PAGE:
In November, the citizens of the Of Massachusetts will vote on the issue of repealing the previous decision of the legislature allowing casinos in the commonwealth. I will vote “Yes” – Repeal this Decision. These are my reasons.
When I think of casinos, the first thing that comes to mind is Las Vegas. It’s were it all started- and it makes sense there. At the time, Las Vegas was a desolate arid desert with little to offer anyone. There was little in the way of infrastructure, community, schools, rich earth, temperate climate, or even the most basic for life, water. Given those conditions, it seems clear why Las Vegas allowed and encouraged casinos; there were no better options.
The second thing that comes to mind when I hear “casino” is Native Americans or our indigenous people who have built casinos in order to survive. That too makes sense. These people have been exploited for hundreds of years, forced off their fertile land, given poor education and even worse health care. Their cultures have been stripped and dried to be as barren as the desert that is home to Las Vegas. With few other options, casinos remain their last hope. I say we owe these people much more, but until then, it’s casinos.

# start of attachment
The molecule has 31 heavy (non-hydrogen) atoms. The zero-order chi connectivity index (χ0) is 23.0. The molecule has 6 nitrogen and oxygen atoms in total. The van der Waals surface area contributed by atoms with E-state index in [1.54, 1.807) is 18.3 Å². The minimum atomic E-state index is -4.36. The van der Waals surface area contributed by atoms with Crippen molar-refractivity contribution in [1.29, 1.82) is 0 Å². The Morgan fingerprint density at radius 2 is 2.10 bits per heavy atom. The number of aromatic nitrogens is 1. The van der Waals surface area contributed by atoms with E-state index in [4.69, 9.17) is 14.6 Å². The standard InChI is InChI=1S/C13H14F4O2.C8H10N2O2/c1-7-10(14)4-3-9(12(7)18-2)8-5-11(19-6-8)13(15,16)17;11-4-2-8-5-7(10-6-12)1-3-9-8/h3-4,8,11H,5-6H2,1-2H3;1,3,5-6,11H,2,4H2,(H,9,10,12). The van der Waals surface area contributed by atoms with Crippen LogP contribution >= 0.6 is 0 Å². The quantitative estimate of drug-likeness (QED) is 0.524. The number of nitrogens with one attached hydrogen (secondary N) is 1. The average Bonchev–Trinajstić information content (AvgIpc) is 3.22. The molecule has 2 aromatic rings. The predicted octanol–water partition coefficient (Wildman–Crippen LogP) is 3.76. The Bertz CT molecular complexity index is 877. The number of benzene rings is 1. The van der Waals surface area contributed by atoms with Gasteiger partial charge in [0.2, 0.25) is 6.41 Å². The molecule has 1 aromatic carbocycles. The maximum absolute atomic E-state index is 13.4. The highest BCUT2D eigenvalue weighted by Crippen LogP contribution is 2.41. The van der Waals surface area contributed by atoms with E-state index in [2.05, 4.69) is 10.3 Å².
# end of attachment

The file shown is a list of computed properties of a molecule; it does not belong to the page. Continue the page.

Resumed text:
Is that what Massachusetts has come to? Are we without hope? Have we lost our ability to provide prosperity for all though meaningful commerce in design, manufacturing , law, education, tourism, the arts, medicine, technology, agriculture and so much more? Have we gotten to the point where casinos, the last resort of those without resources, are our best option? We have some of the best minds in the country, we are home to resourceful people known for their work ethic, Yankee ingenuity, and somehow casinos are the answer?
The only positive reason I can think of for building a casino in Massachusetts is that there are sure to be some bargains to be had buying black jack tables, roulette wheels, and slot machines from the bankruptcy auctions being held in New Jersey, where each year, another casino closes its doors because of a lack of business. Then again, maybe that’s not a good reason.
I say no. We can do more. We have done so for over two hundred years and we can continue to be a center of innovation, prosperity and justice for all, without casinos.